We studied one of the most powerful stories in the Bible at BSF this week, the miracle of Christ resurrecting Lazarus from the dead in John 11. Obviously, there’s a lot of rich text here to study, but there was one thing that struck me most:
Jesus is upset over the reality of sin and death and the pain and suffering that comes from it. Then and now. He had the power to spare his friends (he did spend a lot of time with Lazarus and his two sisters Mary and Martha) the sorrow Lazarus’ death caused his sisters and even himself. But he didn’t. Because there was a greater purpose, to bring glory to God and stretch their faith in Him. I know I am often angry or saddened about a situation or circumstance that I seem helpless to change (such as the devastation in Haiti, although most examples would be less selfless!). It helps me to be reminded not to direct that anger toward God, because Jesus is troubled, too. It’s not that he doesn’t desire to relieve us from those situations, but often God allows things into our lives to help us grow in faith or simply to bring glory to Him. Our leader said this and it stuck with me:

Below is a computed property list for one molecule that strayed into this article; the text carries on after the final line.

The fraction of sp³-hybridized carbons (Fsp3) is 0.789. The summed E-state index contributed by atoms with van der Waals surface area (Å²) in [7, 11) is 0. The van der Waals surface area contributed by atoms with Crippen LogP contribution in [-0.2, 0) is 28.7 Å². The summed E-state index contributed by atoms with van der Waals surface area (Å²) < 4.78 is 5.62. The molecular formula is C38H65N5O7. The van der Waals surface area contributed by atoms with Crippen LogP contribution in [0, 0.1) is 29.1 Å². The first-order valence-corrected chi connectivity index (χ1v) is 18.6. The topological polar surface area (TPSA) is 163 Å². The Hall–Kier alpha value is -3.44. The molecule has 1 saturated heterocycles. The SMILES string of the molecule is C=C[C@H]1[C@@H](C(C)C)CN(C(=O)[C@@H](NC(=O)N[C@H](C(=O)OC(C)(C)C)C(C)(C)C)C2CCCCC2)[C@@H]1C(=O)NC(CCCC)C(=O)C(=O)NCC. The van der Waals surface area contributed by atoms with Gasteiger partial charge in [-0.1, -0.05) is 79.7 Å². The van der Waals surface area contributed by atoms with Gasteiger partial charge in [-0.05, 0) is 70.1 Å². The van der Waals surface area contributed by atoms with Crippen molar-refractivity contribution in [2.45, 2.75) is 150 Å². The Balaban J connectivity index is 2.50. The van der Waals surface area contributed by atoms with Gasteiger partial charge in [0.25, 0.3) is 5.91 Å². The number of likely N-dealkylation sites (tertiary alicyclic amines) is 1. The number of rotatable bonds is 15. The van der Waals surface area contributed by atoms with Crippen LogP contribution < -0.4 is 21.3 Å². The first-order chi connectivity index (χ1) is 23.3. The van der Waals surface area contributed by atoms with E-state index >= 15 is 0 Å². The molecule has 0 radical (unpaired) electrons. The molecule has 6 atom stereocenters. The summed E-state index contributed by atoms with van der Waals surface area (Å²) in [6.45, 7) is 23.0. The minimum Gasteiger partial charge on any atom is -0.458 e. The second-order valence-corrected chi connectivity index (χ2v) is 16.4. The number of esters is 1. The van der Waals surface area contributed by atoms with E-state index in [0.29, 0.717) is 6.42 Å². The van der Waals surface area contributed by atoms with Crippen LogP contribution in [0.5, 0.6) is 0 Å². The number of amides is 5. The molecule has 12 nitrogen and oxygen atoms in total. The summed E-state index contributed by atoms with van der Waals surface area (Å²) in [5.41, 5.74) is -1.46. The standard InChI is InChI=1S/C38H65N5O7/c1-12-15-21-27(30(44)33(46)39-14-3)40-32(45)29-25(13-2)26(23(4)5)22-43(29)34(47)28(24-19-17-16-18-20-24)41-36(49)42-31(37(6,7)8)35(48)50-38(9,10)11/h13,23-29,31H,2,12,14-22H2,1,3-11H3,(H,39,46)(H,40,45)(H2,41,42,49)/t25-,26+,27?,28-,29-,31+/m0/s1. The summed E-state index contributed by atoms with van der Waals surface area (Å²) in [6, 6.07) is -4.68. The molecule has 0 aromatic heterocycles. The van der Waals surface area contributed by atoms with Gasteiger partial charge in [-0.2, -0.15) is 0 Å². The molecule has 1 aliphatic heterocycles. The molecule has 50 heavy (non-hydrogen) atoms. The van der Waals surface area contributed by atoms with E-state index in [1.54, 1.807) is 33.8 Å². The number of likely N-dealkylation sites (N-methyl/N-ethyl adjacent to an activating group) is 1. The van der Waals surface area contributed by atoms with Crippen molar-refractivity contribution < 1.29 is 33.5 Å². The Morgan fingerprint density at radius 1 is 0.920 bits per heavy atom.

Interpret your circumstances through Christ’s love, don’t interpret Christ’s love through your circumstances.
I’m challenged to be looking to God to empower me through what seem to be life’s impossible situations or to grow and learn and trust with all my heart in Him no matter what my disappointment … To look for a blessing in the trial so as to not waste the suffering. How can I glorify God through my experiences? Seek His will and not my own.
In John 11:9-11, Jesus answered, “Are there not twelve hours of daylight? A man who walks by day will not stumble, for he sees by this world’s light. It is when he walks by night that he stumbles, for he has no light.”
According to BSF study notes (paraphrased): Jesus emphasizes that the Lord’s children must walk in God’s light to finish God’s work, whatever the circumstances. The 12 hours of daylight represent the life span for each of His children to finish the work He has appointed for them. To walk by day is to walk according to God’s will. The danger comes when we seek our own will, which would be to walk by night, when we are likely to stumble. By remaining in His will, however, we have His protection.
Certainly takes some perspective. But like a eagle that rides the currents higher during a storm than is ever possible otherwise, those who trust in times of trouble can fly higher in their faith.
“When he had heard [of Lazarus’ illness] Jesus said, ‘This sickness will not end in death. No, it is for God’s glory so that God’s Son may be glorified through it.’ John 11:4